Melioribacter roseus

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Domain: Bacteria
Phylum: Ignavibacteriae
Class: Ignavibacteria
Order: Ignavibacteriales
Family: Melioribacteraceae
Genus: Melioribacter
Species: M. roseus

Melioribacter roseus is a Gram-negative, rod-shaped bacterium first identified in a microbial mat coating the entrance to a thermal underwater spring in Western Siberia.[1] It is motile only during exponential growth, using flagella to move through water, but loses its flagella and mobility during stationary growth.[2] M. roseus cells tend to grow in aggregates or biofilms. The species name "roseus" comes from the observation that these biofilms appear pink under aerobic conditions.[3] It grows most quickly under aerobic conditions but can thrive in oxygen-poor and completely anaerobic environments as well. M. roseus is the first and only identified species of the Melioribacter genus, and its discovery prompted reorganization of the Chlorobi-Ignavibacteriae-Bacteroidetes clade, shifting Ignavibacteria from "class" to "phylum" status.[4]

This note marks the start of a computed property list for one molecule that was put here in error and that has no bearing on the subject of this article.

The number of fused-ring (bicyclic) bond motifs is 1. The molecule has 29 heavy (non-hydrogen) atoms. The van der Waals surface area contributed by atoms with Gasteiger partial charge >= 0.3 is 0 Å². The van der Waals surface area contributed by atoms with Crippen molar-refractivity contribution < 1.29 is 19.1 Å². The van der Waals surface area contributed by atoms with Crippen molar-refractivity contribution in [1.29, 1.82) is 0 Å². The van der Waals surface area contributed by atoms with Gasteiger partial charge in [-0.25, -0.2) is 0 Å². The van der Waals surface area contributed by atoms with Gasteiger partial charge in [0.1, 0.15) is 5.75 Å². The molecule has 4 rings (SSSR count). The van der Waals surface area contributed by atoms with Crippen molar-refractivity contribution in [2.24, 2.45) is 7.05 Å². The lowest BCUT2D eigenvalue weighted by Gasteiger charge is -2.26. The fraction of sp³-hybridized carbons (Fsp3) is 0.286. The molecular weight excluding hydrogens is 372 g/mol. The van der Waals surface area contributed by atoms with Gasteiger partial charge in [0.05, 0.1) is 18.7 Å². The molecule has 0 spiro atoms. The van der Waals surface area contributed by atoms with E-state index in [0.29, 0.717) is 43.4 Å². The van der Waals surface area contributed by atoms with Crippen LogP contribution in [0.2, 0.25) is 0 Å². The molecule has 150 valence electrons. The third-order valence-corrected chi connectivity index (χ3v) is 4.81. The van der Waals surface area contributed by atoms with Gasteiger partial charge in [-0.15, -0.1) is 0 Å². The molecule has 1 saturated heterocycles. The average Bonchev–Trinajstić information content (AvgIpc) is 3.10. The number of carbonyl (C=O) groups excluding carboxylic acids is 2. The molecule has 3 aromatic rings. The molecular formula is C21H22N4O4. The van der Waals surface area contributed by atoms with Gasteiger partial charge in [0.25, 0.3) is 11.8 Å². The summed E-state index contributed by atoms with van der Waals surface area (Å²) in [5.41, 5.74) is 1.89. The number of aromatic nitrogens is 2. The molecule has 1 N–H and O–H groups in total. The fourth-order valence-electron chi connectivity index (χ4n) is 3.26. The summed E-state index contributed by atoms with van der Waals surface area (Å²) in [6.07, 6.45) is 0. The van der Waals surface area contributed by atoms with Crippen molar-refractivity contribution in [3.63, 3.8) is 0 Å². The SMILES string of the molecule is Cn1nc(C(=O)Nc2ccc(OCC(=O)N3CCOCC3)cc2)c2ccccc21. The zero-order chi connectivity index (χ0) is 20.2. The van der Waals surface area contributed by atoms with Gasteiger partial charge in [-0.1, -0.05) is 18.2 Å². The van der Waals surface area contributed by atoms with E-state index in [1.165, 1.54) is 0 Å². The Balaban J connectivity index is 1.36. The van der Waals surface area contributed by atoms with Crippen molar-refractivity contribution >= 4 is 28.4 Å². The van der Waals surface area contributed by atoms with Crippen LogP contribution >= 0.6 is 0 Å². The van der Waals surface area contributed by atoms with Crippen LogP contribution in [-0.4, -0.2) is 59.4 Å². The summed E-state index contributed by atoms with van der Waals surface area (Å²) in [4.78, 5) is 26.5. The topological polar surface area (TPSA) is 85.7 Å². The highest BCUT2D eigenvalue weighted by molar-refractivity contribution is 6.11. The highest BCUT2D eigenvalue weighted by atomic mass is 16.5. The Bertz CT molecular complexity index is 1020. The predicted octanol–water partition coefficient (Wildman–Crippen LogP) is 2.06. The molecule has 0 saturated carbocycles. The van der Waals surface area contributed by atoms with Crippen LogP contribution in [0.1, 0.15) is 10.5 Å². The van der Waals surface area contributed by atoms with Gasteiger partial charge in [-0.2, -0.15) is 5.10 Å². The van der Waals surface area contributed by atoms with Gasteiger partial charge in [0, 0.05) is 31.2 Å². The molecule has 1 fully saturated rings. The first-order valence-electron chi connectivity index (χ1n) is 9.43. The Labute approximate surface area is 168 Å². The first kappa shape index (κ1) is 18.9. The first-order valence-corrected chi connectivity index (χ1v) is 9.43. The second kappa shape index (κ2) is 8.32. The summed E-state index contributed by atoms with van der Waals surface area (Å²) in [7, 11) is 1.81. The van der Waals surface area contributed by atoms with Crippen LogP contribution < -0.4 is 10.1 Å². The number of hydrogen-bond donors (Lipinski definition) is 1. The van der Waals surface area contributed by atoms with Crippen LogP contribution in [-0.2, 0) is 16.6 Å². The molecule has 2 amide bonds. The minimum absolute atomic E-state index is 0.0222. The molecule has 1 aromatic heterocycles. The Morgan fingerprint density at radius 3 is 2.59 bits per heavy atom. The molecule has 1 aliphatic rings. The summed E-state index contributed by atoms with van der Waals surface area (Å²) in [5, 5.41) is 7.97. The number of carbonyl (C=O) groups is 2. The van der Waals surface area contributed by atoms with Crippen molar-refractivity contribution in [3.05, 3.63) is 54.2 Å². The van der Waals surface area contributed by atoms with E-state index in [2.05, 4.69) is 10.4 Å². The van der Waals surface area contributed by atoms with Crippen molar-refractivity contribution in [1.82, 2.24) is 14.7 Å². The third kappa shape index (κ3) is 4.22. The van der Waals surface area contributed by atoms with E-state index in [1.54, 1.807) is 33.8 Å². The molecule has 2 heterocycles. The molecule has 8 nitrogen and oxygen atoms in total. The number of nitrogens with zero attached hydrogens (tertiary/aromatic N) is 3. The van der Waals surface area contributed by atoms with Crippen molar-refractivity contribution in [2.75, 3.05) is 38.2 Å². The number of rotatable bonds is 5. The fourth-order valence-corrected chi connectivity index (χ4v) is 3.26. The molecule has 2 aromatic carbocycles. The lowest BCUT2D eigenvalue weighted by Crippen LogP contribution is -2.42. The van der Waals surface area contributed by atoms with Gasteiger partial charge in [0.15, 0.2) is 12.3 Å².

M. roseus was first isolated from a microbial mat growing on a plank of wood from an abandoned underwater oil-drilling site in Siberia. The mat was constantly exposed to flowing, warm, slightly alkaline water that was rich in hydrocarbons. In culture, it can grow at a temperature range from 35 to 60℃, pH range from 6 to 8.7, and salinity from 0 to 60 g/L. It grows best in warm (52 to 55℃), slightly alkaline (7.5), slightly salty (6 g/L) water like the environment where it was first isolated.[5]

Since the initial identification, 16S rRNA sequencing has found Melioribacter species in marine, freshwater, sediment, and soil ecosystems.[6] It is unclear whether M. roseus itself was represented in these environments from measuring 16S rRNA alone, but it is clear that this genus inhabits diverse environments.

Though it grows in a microbial mat, M. roseus accounts for a relatively small part of the community in which it was discovered.[7] In a lab setting too, a Melioribacter species metabolically similar to M. roseus failed to thrive in the simulated ecosystem and did not contribute significantly to nutrient cycling interactions that supported the survival of other species in the culture.[8] These findings suggest that M. roseus may not be native to the environment from which it was discovered. Since it is tolerant to high salinity and thrives in a range of levels of oxygen availability, scientists believe it originated from marine sediments.[9]


The M. roseus genome is 3.3 Mbp in size and has a G+C content of 41.3%. The entire genome is contained in a single circular chromosome with no extrachromosomal genetic elements.[10] 92% of the genome encodes proteins. 2133 of the 2838 protein coding genes have known or predicted functions but 272 sequences have unknown functions and no apparent orthologs in any other species.[11]